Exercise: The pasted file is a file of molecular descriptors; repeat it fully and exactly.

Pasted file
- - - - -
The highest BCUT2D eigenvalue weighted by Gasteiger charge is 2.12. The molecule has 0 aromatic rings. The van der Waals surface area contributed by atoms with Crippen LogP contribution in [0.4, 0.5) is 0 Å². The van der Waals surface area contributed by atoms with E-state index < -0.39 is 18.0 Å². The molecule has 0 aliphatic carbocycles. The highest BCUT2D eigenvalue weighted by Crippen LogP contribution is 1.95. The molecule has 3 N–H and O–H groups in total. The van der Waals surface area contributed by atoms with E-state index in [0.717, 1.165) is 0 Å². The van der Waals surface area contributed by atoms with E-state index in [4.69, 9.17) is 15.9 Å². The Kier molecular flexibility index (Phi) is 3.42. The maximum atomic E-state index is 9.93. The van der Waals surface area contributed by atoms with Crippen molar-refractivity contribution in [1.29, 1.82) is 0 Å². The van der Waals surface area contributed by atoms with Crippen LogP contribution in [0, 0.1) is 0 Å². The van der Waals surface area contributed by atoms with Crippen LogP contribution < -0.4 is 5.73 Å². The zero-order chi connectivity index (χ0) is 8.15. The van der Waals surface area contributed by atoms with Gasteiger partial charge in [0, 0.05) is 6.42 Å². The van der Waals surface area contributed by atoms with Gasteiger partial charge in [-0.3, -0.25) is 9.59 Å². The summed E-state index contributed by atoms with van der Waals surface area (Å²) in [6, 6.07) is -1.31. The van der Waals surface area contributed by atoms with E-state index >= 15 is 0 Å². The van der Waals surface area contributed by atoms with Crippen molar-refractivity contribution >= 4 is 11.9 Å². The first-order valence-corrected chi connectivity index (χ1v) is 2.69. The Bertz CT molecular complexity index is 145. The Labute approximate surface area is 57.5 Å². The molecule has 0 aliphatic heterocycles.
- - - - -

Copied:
The highest BCUT2D eigenvalue weighted by Gasteiger charge is 2.12. The molecule has 0 aromatic rings. The van der Waals surface area contributed by atoms with Crippen LogP contribution in [0.4, 0.5) is 0 Å². The van der Waals surface area contributed by atoms with E-state index < -0.39 is 18.0 Å². The molecule has 0 aliphatic carbocycles. The highest BCUT2D eigenvalue weighted by Crippen LogP contribution is 1.95. The molecule has 3 N–H and O–H groups in total. The van der Waals surface area contributed by atoms with E-state index in [0.717, 1.165) is 0 Å². The van der Waals surface area contributed by atoms with E-state index in [4.69, 9.17) is 15.9 Å². The Kier molecular flexibility index (Phi) is 3.42. The maximum atomic E-state index is 9.93. The van der Waals surface area contributed by atoms with Crippen molar-refractivity contribution in [1.29, 1.82) is 0 Å². The van der Waals surface area contributed by atoms with Crippen LogP contribution in [0, 0.1) is 0 Å². The van der Waals surface area contributed by atoms with Crippen LogP contribution < -0.4 is 5.73 Å². The zero-order chi connectivity index (χ0) is 8.15. The van der Waals surface area contributed by atoms with Gasteiger partial charge in [0, 0.05) is 6.42 Å². The van der Waals surface area contributed by atoms with Gasteiger partial charge in [-0.3, -0.25) is 9.59 Å². The summed E-state index contributed by atoms with van der Waals surface area (Å²) in [6, 6.07) is -1.31. The van der Waals surface area contributed by atoms with E-state index >= 15 is 0 Å². The van der Waals surface area contributed by atoms with Crippen molar-refractivity contribution >= 4 is 11.9 Å². The first-order valence-corrected chi connectivity index (χ1v) is 2.69. The Bertz CT molecular complexity index is 145. The Labute approximate surface area is 57.5 Å². The molecule has 0 aliphatic heterocycles.